There are a few other objections to Christian education that I wanted to address directly. The first is that Christian schools shelter children from the real world. The second is that the Bible calls us to be salt and light to the world, and by sending children to a Christian school, we are, in effect, hiding out light under a bushel. And third, Christian education is too expensive.

First, Christian schools shelter students from the “real” world.

This is an objection that comes from the assumption that all Christian schools are as Niebuhr’s Christ against Culture stance. Hopefully, the awareness of the other two has taken care of this objection, but I will offer one more word. First of all, it is not even possible to shelter students from sin. Sin lives in the Christian school when the first person unlocks the door in the morning. So we have to deal with idolatry and selfishness and gossip and bullying and theft just like every school does. The difference in the Christian school is that it brings the Word of God to every situation in the lives of the children. We don’t just “explore, evaluate, and experience” sunshine, lollipops and rainbows, but “all of life under God.” The selection of teaching materials and library books, etc. is not based on the protection of our students from the evil in the world, although age appropriateness is one of the criteria. These resources are selected for their usefulness to explore as well as discern the world. We don’t shy away from issues around sexuality, violence, justice, nor do we avoid non-Christian thinkers and authors, film makers, or artists. We hold up expressions of faith to the critique of deconstructionists, feminists and Marxists. Our work is not characterized by isolation, but inoculation.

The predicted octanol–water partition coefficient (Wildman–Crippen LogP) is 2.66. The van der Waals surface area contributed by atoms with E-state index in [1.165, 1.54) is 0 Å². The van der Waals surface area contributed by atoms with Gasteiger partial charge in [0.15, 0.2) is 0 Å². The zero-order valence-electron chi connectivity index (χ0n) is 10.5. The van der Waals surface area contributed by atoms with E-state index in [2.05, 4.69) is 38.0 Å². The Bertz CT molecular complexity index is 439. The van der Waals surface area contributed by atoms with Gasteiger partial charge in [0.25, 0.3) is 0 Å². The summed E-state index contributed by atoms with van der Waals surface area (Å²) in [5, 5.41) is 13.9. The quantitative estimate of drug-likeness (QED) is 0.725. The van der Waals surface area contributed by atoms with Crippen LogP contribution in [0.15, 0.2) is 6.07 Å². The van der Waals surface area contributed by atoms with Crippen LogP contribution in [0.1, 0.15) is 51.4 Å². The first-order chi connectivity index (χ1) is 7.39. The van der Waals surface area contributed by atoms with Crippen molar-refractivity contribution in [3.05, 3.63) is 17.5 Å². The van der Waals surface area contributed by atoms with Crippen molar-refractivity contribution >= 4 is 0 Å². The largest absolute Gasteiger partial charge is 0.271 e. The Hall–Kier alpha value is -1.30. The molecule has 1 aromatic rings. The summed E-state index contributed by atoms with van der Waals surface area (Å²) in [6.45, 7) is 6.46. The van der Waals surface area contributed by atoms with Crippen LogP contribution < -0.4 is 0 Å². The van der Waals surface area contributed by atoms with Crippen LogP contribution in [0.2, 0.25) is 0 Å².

A second objection to Christian education is that Christians are called to be salt and light in the world (Matthew 5:13-16), and by sending out children to a public school we are fulfilling this mandate. I agree that Christians ought to “let [their] light shine before men,” but this injunction is meant for Christians, not the children of Christians. I would also suggest that even if a child is a Christian, to be salt and light requires some wisdom and spiritual maturity.

Secondly, I suggest that we not limit the call to be salt and light to the individual Christian. North Americans, including North American Christians, are tremendously individualistic. This is one of the very idols that a good Christian education attempts to reveal and combat. We tacitly interpret our world through an individualistic lens. The Christian school is salt and light in the world, but it is a corporate response.